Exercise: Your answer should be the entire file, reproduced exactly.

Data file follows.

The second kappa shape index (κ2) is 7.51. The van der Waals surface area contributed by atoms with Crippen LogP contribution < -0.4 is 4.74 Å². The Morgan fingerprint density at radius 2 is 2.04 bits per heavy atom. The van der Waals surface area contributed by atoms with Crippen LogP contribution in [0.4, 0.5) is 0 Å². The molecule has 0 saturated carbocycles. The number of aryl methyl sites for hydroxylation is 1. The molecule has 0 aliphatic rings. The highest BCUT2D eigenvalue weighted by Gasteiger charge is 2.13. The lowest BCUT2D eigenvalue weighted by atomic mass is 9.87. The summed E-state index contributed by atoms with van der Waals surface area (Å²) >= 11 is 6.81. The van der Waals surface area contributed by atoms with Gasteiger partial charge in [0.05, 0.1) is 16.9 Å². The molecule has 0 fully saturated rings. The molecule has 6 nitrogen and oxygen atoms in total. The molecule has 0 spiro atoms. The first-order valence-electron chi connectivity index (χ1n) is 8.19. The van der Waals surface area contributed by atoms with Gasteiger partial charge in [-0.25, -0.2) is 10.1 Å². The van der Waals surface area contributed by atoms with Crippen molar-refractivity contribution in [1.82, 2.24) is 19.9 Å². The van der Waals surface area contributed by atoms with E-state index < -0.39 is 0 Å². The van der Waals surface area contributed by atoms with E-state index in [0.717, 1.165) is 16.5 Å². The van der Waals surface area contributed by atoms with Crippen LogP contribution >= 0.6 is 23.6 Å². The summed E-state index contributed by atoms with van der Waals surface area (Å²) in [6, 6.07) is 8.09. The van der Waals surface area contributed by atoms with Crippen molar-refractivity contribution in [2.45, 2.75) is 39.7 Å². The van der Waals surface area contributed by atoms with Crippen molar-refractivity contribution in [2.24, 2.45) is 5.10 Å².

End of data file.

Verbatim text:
The second kappa shape index (κ2) is 7.51. The van der Waals surface area contributed by atoms with Crippen LogP contribution < -0.4 is 4.74 Å². The Morgan fingerprint density at radius 2 is 2.04 bits per heavy atom. The van der Waals surface area contributed by atoms with Crippen LogP contribution in [0.4, 0.5) is 0 Å². The molecule has 0 saturated carbocycles. The number of aryl methyl sites for hydroxylation is 1. The molecule has 0 aliphatic rings. The highest BCUT2D eigenvalue weighted by Gasteiger charge is 2.13. The lowest BCUT2D eigenvalue weighted by atomic mass is 9.87. The summed E-state index contributed by atoms with van der Waals surface area (Å²) >= 11 is 6.81. The van der Waals surface area contributed by atoms with Gasteiger partial charge in [0.05, 0.1) is 16.9 Å². The molecule has 0 fully saturated rings. The molecule has 6 nitrogen and oxygen atoms in total. The molecule has 0 spiro atoms. The first-order valence-electron chi connectivity index (χ1n) is 8.19. The van der Waals surface area contributed by atoms with Gasteiger partial charge in [-0.25, -0.2) is 10.1 Å². The van der Waals surface area contributed by atoms with Crippen molar-refractivity contribution in [1.82, 2.24) is 19.9 Å². The van der Waals surface area contributed by atoms with E-state index < -0.39 is 0 Å². The van der Waals surface area contributed by atoms with E-state index in [0.717, 1.165) is 16.5 Å². The van der Waals surface area contributed by atoms with Crippen LogP contribution >= 0.6 is 23.6 Å². The summed E-state index contributed by atoms with van der Waals surface area (Å²) in [6, 6.07) is 8.09. The van der Waals surface area contributed by atoms with Crippen molar-refractivity contribution in [2.45, 2.75) is 39.7 Å². The van der Waals surface area contributed by atoms with Crippen molar-refractivity contribution in [2.24, 2.45) is 5.10 Å².